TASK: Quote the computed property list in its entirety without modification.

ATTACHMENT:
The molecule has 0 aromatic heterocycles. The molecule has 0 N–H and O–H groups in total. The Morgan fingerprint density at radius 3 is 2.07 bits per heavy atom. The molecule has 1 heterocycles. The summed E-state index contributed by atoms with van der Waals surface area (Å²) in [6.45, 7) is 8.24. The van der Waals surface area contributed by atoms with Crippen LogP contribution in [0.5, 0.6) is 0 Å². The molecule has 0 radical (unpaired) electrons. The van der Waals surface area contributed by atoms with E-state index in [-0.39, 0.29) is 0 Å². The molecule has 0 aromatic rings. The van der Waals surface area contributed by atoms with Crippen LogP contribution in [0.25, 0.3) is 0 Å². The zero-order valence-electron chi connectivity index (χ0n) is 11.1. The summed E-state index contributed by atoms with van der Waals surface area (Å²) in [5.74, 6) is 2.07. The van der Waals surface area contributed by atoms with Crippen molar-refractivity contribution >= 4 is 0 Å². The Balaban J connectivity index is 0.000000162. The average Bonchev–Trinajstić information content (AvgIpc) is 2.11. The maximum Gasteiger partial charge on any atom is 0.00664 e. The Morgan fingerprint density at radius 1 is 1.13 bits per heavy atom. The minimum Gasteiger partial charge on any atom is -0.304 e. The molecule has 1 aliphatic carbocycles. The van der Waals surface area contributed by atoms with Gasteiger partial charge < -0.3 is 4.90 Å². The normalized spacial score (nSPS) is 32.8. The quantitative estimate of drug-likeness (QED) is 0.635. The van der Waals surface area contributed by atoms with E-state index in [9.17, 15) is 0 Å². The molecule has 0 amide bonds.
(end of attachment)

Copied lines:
The molecule has 0 aromatic heterocycles. The molecule has 0 N–H and O–H groups in total. The Morgan fingerprint density at radius 3 is 2.07 bits per heavy atom. The molecule has 1 heterocycles. The summed E-state index contributed by atoms with van der Waals surface area (Å²) in [6.45, 7) is 8.24. The van der Waals surface area contributed by atoms with Crippen LogP contribution in [0.5, 0.6) is 0 Å². The molecule has 0 radical (unpaired) electrons. The van der Waals surface area contributed by atoms with E-state index in [-0.39, 0.29) is 0 Å². The molecule has 0 aromatic rings. The van der Waals surface area contributed by atoms with Crippen LogP contribution in [0.25, 0.3) is 0 Å². The zero-order valence-electron chi connectivity index (χ0n) is 11.1. The summed E-state index contributed by atoms with van der Waals surface area (Å²) in [5.74, 6) is 2.07. The van der Waals surface area contributed by atoms with Crippen molar-refractivity contribution >= 4 is 0 Å². The Balaban J connectivity index is 0.000000162. The average Bonchev–Trinajstić information content (AvgIpc) is 2.11. The maximum Gasteiger partial charge on any atom is 0.00664 e. The Morgan fingerprint density at radius 1 is 1.13 bits per heavy atom. The minimum Gasteiger partial charge on any atom is -0.304 e. The molecule has 1 aliphatic carbocycles. The van der Waals surface area contributed by atoms with Gasteiger partial charge < -0.3 is 4.90 Å². The normalized spacial score (nSPS) is 32.8. The quantitative estimate of drug-likeness (QED) is 0.635. The van der Waals surface area contributed by atoms with E-state index in [9.17, 15) is 0 Å². The molecule has 0 amide bonds.